The RUNO can either implement the project directly or work with a locally-based partner, government or non-government, to implement approved projects 2. Project implementation is guided by the rules, regulations and policies of each RUNO. Each project will have its own factsheet page on the MPTF Office GATEWAY where the project document, progress reports and financial data will be reflected. It is recommended that RUNOs prepare an annual workplan to assist with effective and efficient project management.

The RUNO must provide two project reports per year detailing the implementation of the project using PBF templates: the six monthly report, which is due on 15 July of every year for which the project is operationally open, and the annual report, which is due on 31 March, for the previous calendar year. For more detail on project monitoring, reporting and evaluation requirements related to project implementation, please refer to Chapter 7.

For any changes to the approved project, the RUNO must proceed as indicated below.

Proposed project changes (scope or budget)

Any proposed change to the scope or length of a project, or to its overall budget, must be submitted to PBSO for approval (Templates 2.3). If a change is proposed within the approved budget, which has no effect on the scope of the project or its objectives or on the total budget, but only re-allocates between budget categories, PBSO needs to approve the change only if it affects more than 15% of any of the budget categories (Template 2.4). All requests for revision should contain reasons for the change and what they mean for the project. PBSO will consider the request and respond within two weeks with a decision. If the change affects less than 15% of any budget category and the change has no effect on the scope of the project or its objectives or on the total budget, there is no need to seek PBSO approval. In this case the template 2.4 should be completed for information only.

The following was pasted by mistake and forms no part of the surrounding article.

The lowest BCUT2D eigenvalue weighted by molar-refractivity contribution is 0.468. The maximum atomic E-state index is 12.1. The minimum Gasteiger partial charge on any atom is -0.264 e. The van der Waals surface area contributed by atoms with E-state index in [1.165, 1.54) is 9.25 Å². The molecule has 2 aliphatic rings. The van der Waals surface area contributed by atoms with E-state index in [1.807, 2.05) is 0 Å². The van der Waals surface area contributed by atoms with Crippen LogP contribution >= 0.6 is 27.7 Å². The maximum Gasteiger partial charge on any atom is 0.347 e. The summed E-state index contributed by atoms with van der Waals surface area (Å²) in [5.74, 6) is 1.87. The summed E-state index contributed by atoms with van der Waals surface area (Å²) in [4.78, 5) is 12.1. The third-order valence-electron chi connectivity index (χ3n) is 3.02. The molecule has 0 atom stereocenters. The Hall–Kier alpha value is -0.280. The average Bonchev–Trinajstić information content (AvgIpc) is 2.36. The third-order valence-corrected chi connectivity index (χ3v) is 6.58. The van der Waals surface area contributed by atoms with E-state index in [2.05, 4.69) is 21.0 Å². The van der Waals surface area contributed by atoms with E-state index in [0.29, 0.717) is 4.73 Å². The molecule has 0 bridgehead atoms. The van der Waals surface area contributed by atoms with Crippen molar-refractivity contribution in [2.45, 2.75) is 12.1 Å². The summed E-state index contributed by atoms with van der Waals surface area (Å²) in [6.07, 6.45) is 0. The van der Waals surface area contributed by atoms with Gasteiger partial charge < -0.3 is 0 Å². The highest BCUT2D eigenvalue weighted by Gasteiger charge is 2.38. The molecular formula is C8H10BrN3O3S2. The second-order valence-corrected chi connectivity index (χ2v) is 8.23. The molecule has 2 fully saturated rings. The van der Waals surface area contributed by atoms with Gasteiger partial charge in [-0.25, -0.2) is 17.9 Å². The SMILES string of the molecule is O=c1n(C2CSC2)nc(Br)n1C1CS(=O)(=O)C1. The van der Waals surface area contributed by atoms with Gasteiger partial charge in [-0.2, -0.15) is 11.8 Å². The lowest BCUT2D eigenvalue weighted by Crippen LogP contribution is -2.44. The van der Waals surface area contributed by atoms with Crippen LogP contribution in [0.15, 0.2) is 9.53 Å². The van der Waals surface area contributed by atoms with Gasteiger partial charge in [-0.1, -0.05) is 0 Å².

Project extensions

If it is anticipated that the project cannot be operationally completed within its allotted time span (18 months), a request for an extension should be submitted  to PBSO at least three months prior to the expected closure date. This request should include details of why the project is running behind schedule and propose a new date for project completion. The request should also clarify if the extension will have any budget implications. PBSO will consider the request and respond with a decision on the request for extension within three weeks (Guidance Note 5.6.1 How to make a cost/ non-cost extension request for IRF projects). If there are no cost/scope implications, Template 2.4 should be used. If there are scope or budget implications, Template 2.3 should be used. The duration of any extension will be determined on a case-by-case basis, depending on the context and the justification for the extension.